Diagnosis. This species is distinguished from congeneric trans-Andean species by having the first ray of dorsal fin longest and slightly projected or not beyond dorsal-fin margin, length of first dorsal-fin ray: 19.1-23.2% in SL (vs. slightly shorter than second ray in I. lineatus   , 14.0-17.6%; I. spurrellii   , 16.0-17.6%; and I. timana   , 16.3-21.0%; or extended as a conspicuous and long filament beyond fin margin in I. nemacheir   , 29.2-33.1%); and by the intermediate long upper caudal-fin lobe (24.4-39.2% in SL vs. 22.7-26.0% in I. lineatus   ; 38.2-52.1% in I. nemacheir   ; 22.8-26.5% in I. spurrellii   ; 21.9- 28.0% in I. timana   ). Imparfinis usmai   differs from all trans- Andean species, except I. nemacheir   , by having a longer maxillary barbel (40.3-63.8% in SL vs. 24.0-32.6% in I. lineatus   ; 32.1-35.2% in I spurrellii   ; 32.3-45.0% in I. timana   ), and by the number of vertebrae (39-40 vs. 42 in I. lineatus   ; 45 in I. spurrellii   ; 42-43 in I. timana   ). Specimens of Imparfinis usmai   exceeding 30 mm SL, are readily distinguished from all trans- Andean species, except I. timana   , by having an upper caudalfin lobe pointed and longer than lower lobe, and a lower lobe rounded, with both branches of lowermost branched ray approximately equal in length (vs. both lobes rounded and approximately symmetrical in I. lineatus   and I. spurrellii   ; both lobes pointed, with lower branch of lowermost branched ray longer than upper branch, and extended as a filament in I. nemacheir   ). Imparfinis usmai   can be recognized from I. lineatus   and I. nemacheir   by the longer adipose-fin (21.1- 27.0% in SL vs. 17.2-18.6% in I. lineatus   ; 19.0-21.8% in I. nemacheir   ). Imparfinis usmai   is further distinguished from I. lineatus   and I. timana   by its shorter caudal peduncle depth (5.6-7.8% in SL vs. 8.1-8.4% in I. lineatus   ; 7.1-8.7% in I. timana   ). Imparfinis usmai   is further recognized from I. spurrellii   and I. timana   by having 7-8 gill rakers on the first ceratobranchial (vs. 10-11 in I. spurrellii   ; 5-6 in I. timana   ). Imparfinis usmai   can also be distinguished from I. spurrellii   by its greater interorbital width (27.8-36.3% in HL vs. 23.6-24.3% in I. spurrellii   ). Specimens of Imparfinis usmai   exceeding 30 mm SL differs from all cis-Andean congeners, except I. microps   , I. mirini   , I. mishky   , and I. piperatus   , by having a forked caudal fin, with upper lobe longer and pointed, and lower lobe rounded (vs. both caudal-fin lobes pointed). Imparfinis usmai   is further distinguished from I. borodini   and I. hollandi   by having longer maxillary barbels (surpassing pelvic-fin base vs. not exceeding pectoral-fin distal margin), fewer vertebrae (39-40 vs. 49-54), insertion of first dorsal-fin pterygiophore posterior to neural spine of vertebra 7 (vs. vertebra 12-13), pelvic-fin origin at or slightly posterior to mid-distance of dorsal-fin base (vs. at vertical or slightly displaced from dorsalfin origin), fewer total anal-fin rays (12-13 vs. 14-15), insertion of first anal-fin pterygiophore posterior to hemal spine of vertebra 23 (vs. vertebra 29-31), caudal fin deeply forked (vs. caudal fin obliquely truncated with upper end prolonged), and more branched caudal-fin rays (7+8 vs. 6+5-6); additionally I. usmai   is distinguished from I. borodini   by having a shorter adipose fin (3.70-4.74 times in SL vs. 2.67 times); and from I. hollandi   by having fewer pleural ribs (8-9 vs. 11), and adipose fin free from caudal fin (vs. continuous). Imparfinis usmai   is recognized from I. pseudonemacheir   and I. stictonotus   by having shorter maxillary barbels (not reaching adipose-fin origin vs. extending to first half of adipose-fin base or beyond), more vertebrae (39-40 vs. 34-38), and sides of body without distinct markings (vs. four irregular dark patches); additionally I. usmai   is distinguished from I. pseudonemacheir   by having a larger size (maximum SL: 100.8 mm vs. 48.1 mm), fewer gill rakers on first gill arch (8-10 vs. 11-14), distal margin of adpressed anal fin anterior to adipose-fin posterior end (vs. posterior), upper caudal-fin lobe longer than lower lobe (vs. both caudal-fin lobes equal in length); and from I. stictonotus   by having more branched anal-fin rays (7-8 vs. 6), both caudalfin lobes similarly pigmented (vs. lower lobe darker than upper lobe). Imparfinis usmai   can be differentiated from remaining cis-Andean congeners as follows: from I. cochabambae   by having fewer gill rakers on first gill arch (8-10 vs. 15), and fewer vertebrae (39-40 vs. 41); from I. guttatus   by having fewer gill rakers on first gill arch (8-10 vs. 14), longer adipose fin (3.70-4.74 times vs. ca. 5.65 times, obtained from holotype picture), and both caudal-fin lobes similarly pigmented (vs. lower caudal-fin lobe darker); from I. hasemani   by having longer maxillary barbels (surpassing pelvic-fin base vs. not exceeding pectoral-fin distal margin), and fewer pleural ribs (8-9 vs. 10); from I. longicauda   by having a longer head (4.08- 5.15 times in SL vs. 6 times or more), and insertion of first dorsal-fin pterygiophore posterior to neural spine of vertebra 7 (vs. vertebra 8); from I. microps   by having longer maxillary barbels (surpassing pelvic-fin base vs. not extending beyond posterior margin of branchiostegal membrane), fewer branchiostegal rays (6-7 vs. 9), more gill rakers on first gill arch (8-10 vs. 4-5), fewer vertebrae (39-40 vs. 46-47), more branched pectoral-fin rays (9 vs. 7), more posterior pelvic-fin origin (at or slightly posterior to mid-distance of dorsal-fin base vs. anterior to dorsal-fin origin), insertion of first dorsalfin pterygiophore posterior to neural spine of vertebra 7 (vs. vertebra 15), fewer branched anal-fin rays (7-8 vs. 9), anal-fin origin posterior to adipose-fin origin (vs. anterior), insertion of first anal-fin pterygiophore posterior to hemal spine of vertebra 23 (vs. vertebra 26), and more branched caudal-fin rays (7+8 vs. 6+6); from I. minutus   by having longer maxillary barbels (surpassing pelvic-fin base vs. not exceeding distal tip of adpressed pectoral fin), fewer vertebrae (39-40 vs. 41), and insertion of first dorsal-fin pterygiophore posterior to neural spine of vertebra 7 (vs. vertebra 8-9); from I. mirini   by having longer maxillary barbels (surpassing pelvic-fin base vs. scarcely beyond distal tip of adpressed pectoral fin), adipose-fin posterior end extending more posteriorly than distal margin of adpressed anal fin (vs. approximately at same level), and upper caudal-fin lobe longer than lower lobe (vs. both caudal-fin lobes equal in length); from I. mishky   by having fewer branched rays on lower lobe of caudal fin (8 vs. 9), shorter anal-fin base (10.8-14.5% in SL vs. 13.1-16.3%), longer caudal peduncle (19.8-25.3% in SL vs. 17.7-20.1%), and greater interorbital width (27.8-36.3% in SL vs. 18.5-23.1%); from I. peruanus   by having a shorter predorsal distance (2.75-3.37 times in SL vs. 2.6 times), insertion of first dorsal-fin pterygiophore posterior to neural spine of vertebra 7 (vs. vertebra 9), and insertion of first anal-fin pterygiophore posterior to hemal spine of vertebra 23 (vs. vertebra 25); from I. pijpersi   by having longer maxillary barbels (surpassing pelvic-fin base vs. not exceeding distal tip of adpressed pectoral fin), longer caudal peduncle (19.8-25.3% in SL vs. 16.1%), shorter caudal peduncle depth (5.6-7.8% in SL vs. 11.0%), and longer adipose fin (21.1-27.0% in SL vs. 13.1%); from I. piperatus   by having longer maxillary barbels (surpassing pelvic-fin base vs. reaching distal tip of adpressed pectoral fin), more vertebrae (39-40 vs. 37), and insertion of first anal-fin pterygiophore posterior to hemal spine of vertebra 23 (vs. vertebra 20); from I. pristos   by having a larger size (maximum SL: 100.8 mm vs. 38.0 mm, value from Bockmann & Guazelli, 2003), shorter head (4.08-5.15 times in SL vs. 3.4- 3.7), longer maxillary barbels (surpassing pelvic-fin base vs. not exceeding distal tip of adpressed pectoral fin), more gill rakers on first gill arch (8-10 vs. 4-6), more vertebrae (39-40 vs. 33-35), more pleural ribs (8-9 vs. 6), insertion of first dorsal-fin pterygiophore posterior to neural spine of vertebra 7 (vs. vertebra 6), longer adipose fin (3.70-4.74 times in SL vs. 5.0- 5.6 times), more branched anal-fin rays (7-8 vs. 5-6), insertion of first anal-fin pterygiophore posterior to hemal spine of vertebra 23 (vs. vertebra 17-18), upper caudal-fin lobe longer than lower lobe (vs. both caudal-fin lobes equal in length), and more branched rays on caudal fin (7+8 vs. 6+7); and from I. schubarti   by having longer maxillary barbels (surpassing pelvic-fin base vs. reaching or scarcely beyond distal tip of adpressed pectoral fin), fewer gill rakers on first gill arch (8-10 vs. 11-16), longer adipose fin base (21.1-27.0% in SL vs. 18.7- 22.6%), and shorter preanal length (63.1-71.4% in SL vs. 71.0- 74.7%).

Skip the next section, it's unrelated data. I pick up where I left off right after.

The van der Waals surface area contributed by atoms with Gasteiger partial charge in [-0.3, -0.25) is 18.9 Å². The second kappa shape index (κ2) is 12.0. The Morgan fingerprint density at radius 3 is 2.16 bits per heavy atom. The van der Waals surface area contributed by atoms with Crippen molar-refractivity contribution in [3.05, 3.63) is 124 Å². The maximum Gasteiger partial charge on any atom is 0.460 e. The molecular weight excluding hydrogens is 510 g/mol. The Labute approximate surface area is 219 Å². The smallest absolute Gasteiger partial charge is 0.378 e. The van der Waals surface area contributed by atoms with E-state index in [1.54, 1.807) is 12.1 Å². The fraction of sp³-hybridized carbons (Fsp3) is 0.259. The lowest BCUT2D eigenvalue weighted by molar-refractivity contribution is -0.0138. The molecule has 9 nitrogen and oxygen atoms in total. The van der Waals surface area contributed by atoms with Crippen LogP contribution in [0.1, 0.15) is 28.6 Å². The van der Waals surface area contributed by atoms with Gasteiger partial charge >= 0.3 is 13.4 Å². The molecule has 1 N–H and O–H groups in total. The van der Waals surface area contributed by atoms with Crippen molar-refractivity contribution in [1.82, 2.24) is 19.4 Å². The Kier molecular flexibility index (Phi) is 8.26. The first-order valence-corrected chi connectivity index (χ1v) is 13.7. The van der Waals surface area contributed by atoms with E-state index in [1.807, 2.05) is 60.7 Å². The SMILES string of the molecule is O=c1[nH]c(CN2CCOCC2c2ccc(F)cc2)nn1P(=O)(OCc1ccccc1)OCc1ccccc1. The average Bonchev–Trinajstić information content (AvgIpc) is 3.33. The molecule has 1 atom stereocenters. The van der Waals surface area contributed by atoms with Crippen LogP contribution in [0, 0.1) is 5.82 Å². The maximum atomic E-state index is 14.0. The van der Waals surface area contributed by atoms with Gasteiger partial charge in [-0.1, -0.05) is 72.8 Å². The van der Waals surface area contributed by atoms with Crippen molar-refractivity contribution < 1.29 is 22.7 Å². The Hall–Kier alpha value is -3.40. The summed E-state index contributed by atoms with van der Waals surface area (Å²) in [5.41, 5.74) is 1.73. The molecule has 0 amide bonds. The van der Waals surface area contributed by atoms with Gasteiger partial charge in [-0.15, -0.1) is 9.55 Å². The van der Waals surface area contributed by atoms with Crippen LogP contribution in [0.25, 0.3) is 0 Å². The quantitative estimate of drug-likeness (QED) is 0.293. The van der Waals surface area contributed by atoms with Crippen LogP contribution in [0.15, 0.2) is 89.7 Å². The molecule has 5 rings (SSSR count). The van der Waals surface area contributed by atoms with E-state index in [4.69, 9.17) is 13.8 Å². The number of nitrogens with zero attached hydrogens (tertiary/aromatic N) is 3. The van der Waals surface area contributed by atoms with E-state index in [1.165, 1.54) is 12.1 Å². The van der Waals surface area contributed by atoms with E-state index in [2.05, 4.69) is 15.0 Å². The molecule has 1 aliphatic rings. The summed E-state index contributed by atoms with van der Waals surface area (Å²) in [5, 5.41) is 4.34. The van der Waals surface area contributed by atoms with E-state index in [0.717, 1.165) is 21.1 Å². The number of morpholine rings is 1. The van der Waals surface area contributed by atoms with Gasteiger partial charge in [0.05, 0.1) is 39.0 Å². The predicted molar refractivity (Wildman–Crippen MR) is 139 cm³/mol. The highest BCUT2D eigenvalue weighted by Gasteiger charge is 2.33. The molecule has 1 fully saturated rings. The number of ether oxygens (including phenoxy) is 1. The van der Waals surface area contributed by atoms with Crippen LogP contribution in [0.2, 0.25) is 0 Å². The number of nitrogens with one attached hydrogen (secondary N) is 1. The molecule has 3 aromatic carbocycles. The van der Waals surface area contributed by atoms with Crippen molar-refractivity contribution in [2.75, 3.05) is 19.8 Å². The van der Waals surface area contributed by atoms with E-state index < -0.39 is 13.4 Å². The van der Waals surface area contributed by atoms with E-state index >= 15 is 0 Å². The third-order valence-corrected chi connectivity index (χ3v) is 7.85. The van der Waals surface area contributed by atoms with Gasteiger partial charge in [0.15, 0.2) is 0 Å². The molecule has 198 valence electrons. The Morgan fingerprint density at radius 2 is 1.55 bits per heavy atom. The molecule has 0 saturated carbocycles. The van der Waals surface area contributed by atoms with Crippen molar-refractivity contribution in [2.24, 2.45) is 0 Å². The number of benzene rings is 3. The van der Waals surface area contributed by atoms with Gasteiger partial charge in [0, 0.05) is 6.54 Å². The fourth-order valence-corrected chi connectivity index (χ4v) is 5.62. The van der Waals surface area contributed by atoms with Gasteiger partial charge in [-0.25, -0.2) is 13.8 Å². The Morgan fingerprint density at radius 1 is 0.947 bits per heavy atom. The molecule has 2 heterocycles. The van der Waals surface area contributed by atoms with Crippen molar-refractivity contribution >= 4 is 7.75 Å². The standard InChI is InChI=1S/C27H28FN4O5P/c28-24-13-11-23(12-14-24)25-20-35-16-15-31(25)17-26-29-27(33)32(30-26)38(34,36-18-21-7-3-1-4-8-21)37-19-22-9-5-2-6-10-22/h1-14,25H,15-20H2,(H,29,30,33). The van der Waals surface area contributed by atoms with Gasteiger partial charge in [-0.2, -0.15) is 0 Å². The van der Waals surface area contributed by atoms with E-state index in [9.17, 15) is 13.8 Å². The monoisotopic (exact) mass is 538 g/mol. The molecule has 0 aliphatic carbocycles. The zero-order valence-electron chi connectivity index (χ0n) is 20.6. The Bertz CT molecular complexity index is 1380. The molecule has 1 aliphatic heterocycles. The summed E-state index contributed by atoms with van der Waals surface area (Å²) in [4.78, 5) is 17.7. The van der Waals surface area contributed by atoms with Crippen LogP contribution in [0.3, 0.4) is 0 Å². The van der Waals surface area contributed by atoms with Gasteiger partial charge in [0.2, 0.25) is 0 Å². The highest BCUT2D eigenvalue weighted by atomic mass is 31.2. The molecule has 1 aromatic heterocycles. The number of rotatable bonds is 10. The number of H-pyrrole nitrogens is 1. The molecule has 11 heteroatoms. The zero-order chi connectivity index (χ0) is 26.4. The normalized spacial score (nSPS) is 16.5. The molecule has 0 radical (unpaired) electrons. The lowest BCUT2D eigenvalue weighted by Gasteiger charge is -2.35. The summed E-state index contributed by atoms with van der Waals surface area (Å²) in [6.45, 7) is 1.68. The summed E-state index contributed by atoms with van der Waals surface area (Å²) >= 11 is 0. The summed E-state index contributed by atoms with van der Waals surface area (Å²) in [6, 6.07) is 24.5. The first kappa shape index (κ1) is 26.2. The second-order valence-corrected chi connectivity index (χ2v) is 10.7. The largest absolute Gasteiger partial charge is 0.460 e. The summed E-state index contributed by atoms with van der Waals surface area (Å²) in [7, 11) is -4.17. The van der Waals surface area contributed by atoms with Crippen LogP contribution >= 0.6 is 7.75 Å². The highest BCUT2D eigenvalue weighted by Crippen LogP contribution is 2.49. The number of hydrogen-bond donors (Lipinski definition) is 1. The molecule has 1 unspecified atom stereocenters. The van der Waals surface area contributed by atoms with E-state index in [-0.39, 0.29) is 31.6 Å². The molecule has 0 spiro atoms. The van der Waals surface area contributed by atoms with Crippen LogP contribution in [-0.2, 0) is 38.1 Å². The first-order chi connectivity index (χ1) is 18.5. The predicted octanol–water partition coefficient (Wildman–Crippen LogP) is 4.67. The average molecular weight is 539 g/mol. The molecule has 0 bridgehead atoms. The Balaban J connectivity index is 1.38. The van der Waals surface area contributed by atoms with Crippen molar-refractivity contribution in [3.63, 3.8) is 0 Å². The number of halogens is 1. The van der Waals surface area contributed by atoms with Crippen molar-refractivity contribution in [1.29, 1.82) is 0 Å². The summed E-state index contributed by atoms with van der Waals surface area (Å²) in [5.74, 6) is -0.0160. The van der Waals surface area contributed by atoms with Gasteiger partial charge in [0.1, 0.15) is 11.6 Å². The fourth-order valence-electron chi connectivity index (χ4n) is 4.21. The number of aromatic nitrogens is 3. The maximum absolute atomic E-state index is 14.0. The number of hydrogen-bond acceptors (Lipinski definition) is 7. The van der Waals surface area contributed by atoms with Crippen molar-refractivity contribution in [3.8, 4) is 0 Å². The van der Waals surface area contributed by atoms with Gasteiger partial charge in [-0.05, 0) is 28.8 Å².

Description. Morphometric data given in Table 1. Small heptapterid catfish (largest specimen 100.8 mm SL), with elongated body, triangular in cross-section at dorsal-fin origin, progressively more laterally compressed to tail region. Dorsal profile slightly convex from snout tip to dorsal-fin origin, slightly concave just posterior to dorsal-fin base to adiposefin origin, straight and descending along adipose-fin base, then ascending along caudal peduncle. Ventral profile of head straight, slightly convex along abdomen, then straight to analfin origin and slightly descending along caudal peduncle.